Blog Post

We don’t need another hero 

Sep 28, 2023

Margaret Heffernan’s excellent provocation in her Financial Times article on leadership asks whether our obsession with leadership is obscuring the fact that our obsession in fact infantilises us?  Is it part of our longing for simplistic solutions and hero figures that has fuelled a cult of overpaid CEOs supported by a billions of leadership manuals?  She cites examples of CEOs (and there are many, many more than she mentions) who, on closer analysis, (and always after they have retired with the cash and the plaudits) are seen to have been in the right place, at the right time, riding a wave – generally just as it is about to crash.  

 There is a great deal of truth in what she says with regard to individual “hero” leaders but are we in danger of confusing the individual leader with leadership and throwing the bathwater out with the baby?   I am often asked “what is the one characteristic of a successful leader?” My reply is always the same.  “There isn’t one, it’s situational and what do you mean by successful?”  The skills and talents that you need are entirely conditional upon the situation you are in. What works in wartime does not work in peacetime, what works in a downturn may well not work in an upturn.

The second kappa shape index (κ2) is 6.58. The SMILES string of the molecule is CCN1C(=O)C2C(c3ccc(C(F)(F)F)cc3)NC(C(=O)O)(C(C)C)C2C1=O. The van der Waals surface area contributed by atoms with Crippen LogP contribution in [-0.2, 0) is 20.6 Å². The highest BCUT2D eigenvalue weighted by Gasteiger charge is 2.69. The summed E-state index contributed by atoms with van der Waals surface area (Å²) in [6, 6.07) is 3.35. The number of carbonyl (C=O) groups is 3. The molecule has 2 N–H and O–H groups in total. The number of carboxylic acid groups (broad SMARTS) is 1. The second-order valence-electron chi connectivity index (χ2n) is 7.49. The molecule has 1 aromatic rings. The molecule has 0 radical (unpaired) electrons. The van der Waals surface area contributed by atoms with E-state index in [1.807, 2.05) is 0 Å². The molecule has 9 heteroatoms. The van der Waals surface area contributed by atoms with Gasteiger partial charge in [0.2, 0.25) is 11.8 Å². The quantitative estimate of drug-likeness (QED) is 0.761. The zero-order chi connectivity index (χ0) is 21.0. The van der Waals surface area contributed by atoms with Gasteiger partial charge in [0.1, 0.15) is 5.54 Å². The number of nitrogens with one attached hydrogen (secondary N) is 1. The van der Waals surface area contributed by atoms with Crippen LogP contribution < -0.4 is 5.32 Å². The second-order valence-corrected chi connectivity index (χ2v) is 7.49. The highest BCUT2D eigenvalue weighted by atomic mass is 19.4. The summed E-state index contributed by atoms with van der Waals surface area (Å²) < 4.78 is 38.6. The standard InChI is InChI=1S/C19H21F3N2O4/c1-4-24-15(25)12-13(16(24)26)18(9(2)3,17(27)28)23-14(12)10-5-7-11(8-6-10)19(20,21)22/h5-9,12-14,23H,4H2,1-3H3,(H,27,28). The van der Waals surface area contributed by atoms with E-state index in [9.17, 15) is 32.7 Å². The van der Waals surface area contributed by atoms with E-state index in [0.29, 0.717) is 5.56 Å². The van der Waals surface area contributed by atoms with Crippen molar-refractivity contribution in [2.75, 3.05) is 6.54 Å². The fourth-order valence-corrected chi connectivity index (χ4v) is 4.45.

There is also the fact that while single combat may have worked at some point in history, leadership is in fact a team sport.  In our pursuit of the one hero leader we have lost sight of that.  We carefully construct organisations as pyramids ignoring the fact that the more complex the organisation the more you need the skills of leadership everywhere. (We also ignore the interesting fact that the Pharaohs, the inventors of the pyramid, made sure that they were buried in the middle of it, not at the top.)   

Those are not skills from the latest book on the airport bookstall, but the simpler skills of critical thinking, understanding of the objective and the task, and the ability to work with others.  People who believe in what they do, who see where they fit into the whole and who can support what the whole is trying to achieve.  People who can lead themselves and manage their own lives to do the things that need to be done.  Who do not wait for instruction, who know there is no hero but only the team doing it’s best and if possible (and it’s not always possible), doing it a bit better each day. 

They are the grown-ups – they do not need another hero.